Science in Christian Perspective
Letter to the Editor
Creationism-Brother against Brother
John W. DeVilbiss, Ph.D.
Geologist and Geophysicist
Director of Office for Research on Origins
From: JASA 36 (September 1984): 192.
Philosophy, biology, geology and Christianity have all changed to various degrees since and because of the formulation of the General Theory of Organic Evolution as a scientific theory. The subject of evolution or origins is fundamental to the continuing strife between powerful contemporary ideologies. Such strife is also seen within Christianity itself. The subject of origins can divide Christian groups due to the great input coming from pagan philosophies and non-Christians. There is always that distrustful hesitation in accepting change promoted by pagans.
If two sources of knowledge contradict each other, there are four possible explanations for the contradiction. Geology and Biblical hermeneutics are said by some to lead to incompatible appreciations of the history and antiquity of life on earth (We are not addressing the identity of the Creator.). Either 1. geology is incorrect and hermeneutics is correct, or 2. vice versa; or 3. both are incorrect; or 4. both are correct but their compatibility is not yet apparent. Except for the third choice ("both incorrect") every option has drawn great following as a stand on the issue within Christianity. I would propose that the third choice also has some merit.
In more specific terms, it appears to me, as a person trained in both relevant disciplines: geology and Biblical interpretation, that the traditional accepted view in each discipline, taken in its totality, is inadequate. That is, it is not true.
The traditional interpretation of Genesis one is inadequate for
ascertaining the presence of conflict because it is non-unique. Until information from the sciences began to raise questions about the traditional interpretation of the Creation Account, there was no need to investigate other interpretations.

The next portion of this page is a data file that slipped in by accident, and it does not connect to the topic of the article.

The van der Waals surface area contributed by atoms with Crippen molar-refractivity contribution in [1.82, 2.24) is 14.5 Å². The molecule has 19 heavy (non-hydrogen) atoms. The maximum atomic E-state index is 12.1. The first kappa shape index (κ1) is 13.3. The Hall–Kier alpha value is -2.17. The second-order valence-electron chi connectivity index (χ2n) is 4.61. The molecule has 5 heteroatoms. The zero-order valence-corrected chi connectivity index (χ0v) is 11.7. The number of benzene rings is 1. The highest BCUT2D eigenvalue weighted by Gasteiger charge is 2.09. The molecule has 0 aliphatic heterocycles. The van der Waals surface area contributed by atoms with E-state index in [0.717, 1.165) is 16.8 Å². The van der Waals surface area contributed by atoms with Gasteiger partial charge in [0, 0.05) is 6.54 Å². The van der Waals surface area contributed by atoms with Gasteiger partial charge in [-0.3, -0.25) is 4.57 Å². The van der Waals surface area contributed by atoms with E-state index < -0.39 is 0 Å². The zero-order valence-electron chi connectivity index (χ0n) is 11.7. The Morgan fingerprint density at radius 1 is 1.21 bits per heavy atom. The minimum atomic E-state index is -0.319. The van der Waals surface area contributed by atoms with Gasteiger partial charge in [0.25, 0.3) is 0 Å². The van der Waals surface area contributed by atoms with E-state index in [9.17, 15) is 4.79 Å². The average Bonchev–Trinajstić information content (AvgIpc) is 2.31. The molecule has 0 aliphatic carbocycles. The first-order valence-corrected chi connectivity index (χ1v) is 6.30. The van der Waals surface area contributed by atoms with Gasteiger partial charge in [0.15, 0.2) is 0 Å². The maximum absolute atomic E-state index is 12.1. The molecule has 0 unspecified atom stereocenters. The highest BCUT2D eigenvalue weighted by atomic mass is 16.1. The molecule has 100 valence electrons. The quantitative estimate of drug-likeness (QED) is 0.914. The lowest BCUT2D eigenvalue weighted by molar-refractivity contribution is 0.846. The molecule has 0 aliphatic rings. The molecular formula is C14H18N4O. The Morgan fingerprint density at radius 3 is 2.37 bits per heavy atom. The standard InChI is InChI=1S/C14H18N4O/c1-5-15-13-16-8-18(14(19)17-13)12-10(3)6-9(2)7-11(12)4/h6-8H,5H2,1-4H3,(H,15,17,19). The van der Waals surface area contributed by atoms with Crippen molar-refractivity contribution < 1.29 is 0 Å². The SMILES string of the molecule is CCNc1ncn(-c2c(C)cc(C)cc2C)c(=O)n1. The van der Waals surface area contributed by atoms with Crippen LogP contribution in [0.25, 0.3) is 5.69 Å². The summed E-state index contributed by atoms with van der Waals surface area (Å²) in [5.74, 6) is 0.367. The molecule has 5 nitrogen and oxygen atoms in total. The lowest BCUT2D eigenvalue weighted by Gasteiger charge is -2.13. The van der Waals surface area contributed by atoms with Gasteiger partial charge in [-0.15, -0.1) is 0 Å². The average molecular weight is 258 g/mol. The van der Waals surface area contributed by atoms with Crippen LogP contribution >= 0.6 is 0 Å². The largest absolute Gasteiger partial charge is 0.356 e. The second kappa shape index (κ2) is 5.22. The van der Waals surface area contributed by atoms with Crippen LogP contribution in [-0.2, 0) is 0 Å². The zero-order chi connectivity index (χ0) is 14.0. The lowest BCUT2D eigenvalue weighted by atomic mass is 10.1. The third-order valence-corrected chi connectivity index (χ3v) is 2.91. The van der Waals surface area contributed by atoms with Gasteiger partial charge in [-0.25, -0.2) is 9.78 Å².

On the other hand, the traditional view from geology for the chronological order of first appearance of fossils, encounters so many exceptions in the geologic record, that its usefulness as an interpre tive tool should not be taken for granted. There are too many embarrassing situations.
No one can claim they have observed invertebrates evolving completely into vertebrates today. Special evolution is an observed phenomenon, but not its extrapolation to account for the major grace, it is the relationship between man's nature and the freedom of transformations General Evolution proposes. The truly scientific aspect of the General Theory of Organic Evolution is geological. It has to do with Natural History and not only with empirical science. Thus its character should be recognized and not equated with theories on processes observed in innumerable controlled experi ments today.
The fundamental argument for the historicity of General Evolution (what is generally agreed upon-that it in fact occurred) is the geologic principle of faunal succession, stating that:
"Groups of fossil plants and animals succeeded one another in a definite and determinable order and each period of time can be recognized by its respective fossils."
That is a statement that can actually be tested!
Thus, questioning the adequacy of the theory from a scientific point of view necessarily becomes an examination of the geological principle on which the belief in its historicity rests.
For more information on our developing Christian perspective on origins, please write to The Office for Research on Origins, Houston, TX 77272-2153. The issue urgently needs to be honestly and objectively pursued for the sake of the Christian testimony.